Question: 1/10 and 1/2

Comment on 1/10 and 1/2

We can also solve for 1) as follow, instead of using all values and make calculation
we can rewrite expression in 1) as

10>4x+2>2, this means, 4x+2 can be 3,4,5,6,7,8 or 9
if we solve above, we get
divide by 4
that leave us option: x=1.

Can we do following?
1/x<1/y<1/z then x>y>z, i think so.
gmat-admin's picture


Your suggested rule (if 1/x <1/y < 1/z then x > y > z) is true AS LONG AS x, y, and z are all positive or all negative.

For example, 1/(-2) < 1/(-3) < 1/2, however we can't say that -2 > -3 > 2

Thank you so much.

I really liked your videos. The way that you solves and explains little facts are really amazing as these little facts can trick in simple questions.


Great video. Question: on test day, would we have to go through each of the integers from 3-9 to figure something like this out? Or is there a way we can identify a shortcut when we see something like this? If not, I guess just knowing this question type beforehand will save us time so we can get right to it.
gmat-admin's picture

Once we know that 4x+2 equals one of the integers from 3 to 9, we can automatically eliminate all of the ODD integers, since 4x will be EVEN and when we add 2, the result is EVEN.

This leaves us with 4, 6 or 8 top test.

Thank you!


Please help me, I solved the first stated as below.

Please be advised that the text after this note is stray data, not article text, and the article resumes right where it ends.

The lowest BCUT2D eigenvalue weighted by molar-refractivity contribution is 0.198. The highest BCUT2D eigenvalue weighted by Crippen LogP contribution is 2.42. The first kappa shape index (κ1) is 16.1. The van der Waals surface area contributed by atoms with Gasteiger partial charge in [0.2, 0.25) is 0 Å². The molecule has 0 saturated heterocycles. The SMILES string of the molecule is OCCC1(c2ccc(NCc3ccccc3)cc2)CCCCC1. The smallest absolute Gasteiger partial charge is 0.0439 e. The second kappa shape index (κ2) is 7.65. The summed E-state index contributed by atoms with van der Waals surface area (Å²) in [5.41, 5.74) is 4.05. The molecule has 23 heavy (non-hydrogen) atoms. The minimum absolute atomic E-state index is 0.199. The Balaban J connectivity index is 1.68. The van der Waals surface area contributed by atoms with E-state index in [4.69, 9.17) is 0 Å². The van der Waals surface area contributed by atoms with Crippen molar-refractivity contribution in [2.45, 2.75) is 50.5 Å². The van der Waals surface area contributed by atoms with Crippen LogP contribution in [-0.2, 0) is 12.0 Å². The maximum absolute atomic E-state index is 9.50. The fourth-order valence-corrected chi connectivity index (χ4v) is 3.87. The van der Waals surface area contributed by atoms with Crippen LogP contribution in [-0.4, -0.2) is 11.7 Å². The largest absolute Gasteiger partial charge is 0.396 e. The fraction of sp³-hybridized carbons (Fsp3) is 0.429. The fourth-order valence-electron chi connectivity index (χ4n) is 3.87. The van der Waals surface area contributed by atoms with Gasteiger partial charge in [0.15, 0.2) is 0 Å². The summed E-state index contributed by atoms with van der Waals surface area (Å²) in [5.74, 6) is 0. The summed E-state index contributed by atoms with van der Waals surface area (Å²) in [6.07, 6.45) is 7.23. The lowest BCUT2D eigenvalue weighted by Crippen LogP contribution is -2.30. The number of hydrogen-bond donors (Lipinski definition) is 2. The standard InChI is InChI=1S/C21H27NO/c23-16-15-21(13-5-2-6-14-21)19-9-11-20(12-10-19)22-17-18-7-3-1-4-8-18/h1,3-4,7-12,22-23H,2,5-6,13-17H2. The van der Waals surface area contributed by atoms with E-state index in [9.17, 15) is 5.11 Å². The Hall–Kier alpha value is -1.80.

1/10 < 1/4x+2 < 1/2

0.1 < 1/4x+2 < 0.5

Since there is no integer that lies between 0.1 & 0.5, I declared this statement to be insufficient.
gmat-admin's picture

Be careful. We are told that x is an integer. We are not told that 1/(4x+2) is an integer.

For example, ix x = 1, then 1/(4x+2) = 1/6 = 0.166...


Exercise 224 (Problem Solving - OG 2017)
Could you explain me in a different way from OG 2017 answer solution?

Thank you in advance.

gmat-admin's picture

At the risk of appearing to "pass the buck," I'd like to direct you to a very rich discussion of this question here:

In particular, Mitch (GMATGuruNY) provides a concise solution.
Also, Ceilidh (from Manhattan Prep) explains why this might be a great candidate for guessing and moving on.

If you have any questions about those various solutions, I'm happy to respond. I just don't think I'd do much better than Mitch's solution.

Hey Brent, on statement 2, when I got (x+6)(x-1), I concluded that x must be -6 or 1, and then made the mistake of checking for extraneous roots, which took extra time. How do you know when to check for extraneous roots?
gmat-admin's picture

You only need check for extraneous roots when dealing with equations with square roots and equations with absolute value.


To avoid testing all the values for statement 1, I just converted it into an inequality 10>4x+2>2 , then solve it to get 2>x>0, given x is integer, answer must be 1.
gmat-admin's picture

That works too. Nice job!

Hi Brent, for statement 1, would it be okay to split the inequality into two separate ones.

Such that 1/10 < 1/4x+2 < 1/2 becomes:

1) 1/10 < 1/4x+2 and 2) 1/4x+2 < 1/2

This gives us 1) x < 2 and 2) x > 0

If we combine 1) and 2) again to bring back us back to to the original equality, we get:

0<x<2. Since x is an integer, x must be 1.

Just want to know if this approach works for all inequality questions with 2 inequality signs.

gmat-admin's picture

That's a perfectly valid solution. Nice work.


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